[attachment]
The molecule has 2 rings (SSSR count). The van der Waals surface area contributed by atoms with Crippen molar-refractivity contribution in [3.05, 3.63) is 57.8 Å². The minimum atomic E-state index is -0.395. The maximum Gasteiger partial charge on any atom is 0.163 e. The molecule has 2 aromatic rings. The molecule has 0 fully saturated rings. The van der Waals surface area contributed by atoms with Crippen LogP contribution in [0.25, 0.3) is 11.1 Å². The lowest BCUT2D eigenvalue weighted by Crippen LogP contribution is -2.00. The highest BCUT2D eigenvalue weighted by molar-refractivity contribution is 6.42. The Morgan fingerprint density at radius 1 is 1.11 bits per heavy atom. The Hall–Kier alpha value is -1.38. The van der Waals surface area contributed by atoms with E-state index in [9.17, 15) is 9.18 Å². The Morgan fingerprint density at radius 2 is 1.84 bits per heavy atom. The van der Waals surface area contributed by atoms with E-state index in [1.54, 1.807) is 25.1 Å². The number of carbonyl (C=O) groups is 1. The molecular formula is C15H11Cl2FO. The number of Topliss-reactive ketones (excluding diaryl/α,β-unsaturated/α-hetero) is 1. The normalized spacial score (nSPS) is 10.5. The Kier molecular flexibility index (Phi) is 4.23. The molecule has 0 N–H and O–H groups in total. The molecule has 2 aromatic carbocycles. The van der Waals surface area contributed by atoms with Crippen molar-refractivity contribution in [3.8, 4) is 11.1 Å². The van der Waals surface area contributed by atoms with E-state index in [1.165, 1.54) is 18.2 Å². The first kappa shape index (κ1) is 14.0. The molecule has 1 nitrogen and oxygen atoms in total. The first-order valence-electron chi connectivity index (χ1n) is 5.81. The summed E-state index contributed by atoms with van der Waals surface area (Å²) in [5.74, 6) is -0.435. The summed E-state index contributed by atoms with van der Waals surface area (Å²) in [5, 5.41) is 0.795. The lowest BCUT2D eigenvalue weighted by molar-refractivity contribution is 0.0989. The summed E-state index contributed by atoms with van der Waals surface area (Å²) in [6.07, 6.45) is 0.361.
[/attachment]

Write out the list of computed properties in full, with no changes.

The molecule has 2 rings (SSSR count). The van der Waals surface area contributed by atoms with Crippen molar-refractivity contribution in [3.05, 3.63) is 57.8 Å². The minimum atomic E-state index is -0.395. The maximum Gasteiger partial charge on any atom is 0.163 e. The molecule has 2 aromatic rings. The molecule has 0 fully saturated rings. The van der Waals surface area contributed by atoms with Crippen LogP contribution in [0.25, 0.3) is 11.1 Å². The lowest BCUT2D eigenvalue weighted by Crippen LogP contribution is -2.00. The highest BCUT2D eigenvalue weighted by molar-refractivity contribution is 6.42. The Morgan fingerprint density at radius 1 is 1.11 bits per heavy atom. The Hall–Kier alpha value is -1.38. The van der Waals surface area contributed by atoms with E-state index in [9.17, 15) is 9.18 Å². The Morgan fingerprint density at radius 2 is 1.84 bits per heavy atom. The van der Waals surface area contributed by atoms with E-state index in [1.54, 1.807) is 25.1 Å². The number of carbonyl (C=O) groups is 1. The molecular formula is C15H11Cl2FO. The number of Topliss-reactive ketones (excluding diaryl/α,β-unsaturated/α-hetero) is 1. The normalized spacial score (nSPS) is 10.5. The Kier molecular flexibility index (Phi) is 4.23. The molecule has 0 N–H and O–H groups in total. The molecule has 2 aromatic carbocycles. The van der Waals surface area contributed by atoms with Crippen molar-refractivity contribution in [3.8, 4) is 11.1 Å². The van der Waals surface area contributed by atoms with E-state index in [1.165, 1.54) is 18.2 Å². The first kappa shape index (κ1) is 14.0. The molecule has 1 nitrogen and oxygen atoms in total. The first-order valence-electron chi connectivity index (χ1n) is 5.81. The summed E-state index contributed by atoms with van der Waals surface area (Å²) in [5.74, 6) is -0.435. The summed E-state index contributed by atoms with van der Waals surface area (Å²) in [5, 5.41) is 0.795. The lowest BCUT2D eigenvalue weighted by molar-refractivity contribution is 0.0989. The summed E-state index contributed by atoms with van der Waals surface area (Å²) in [6.07, 6.45) is 0.361.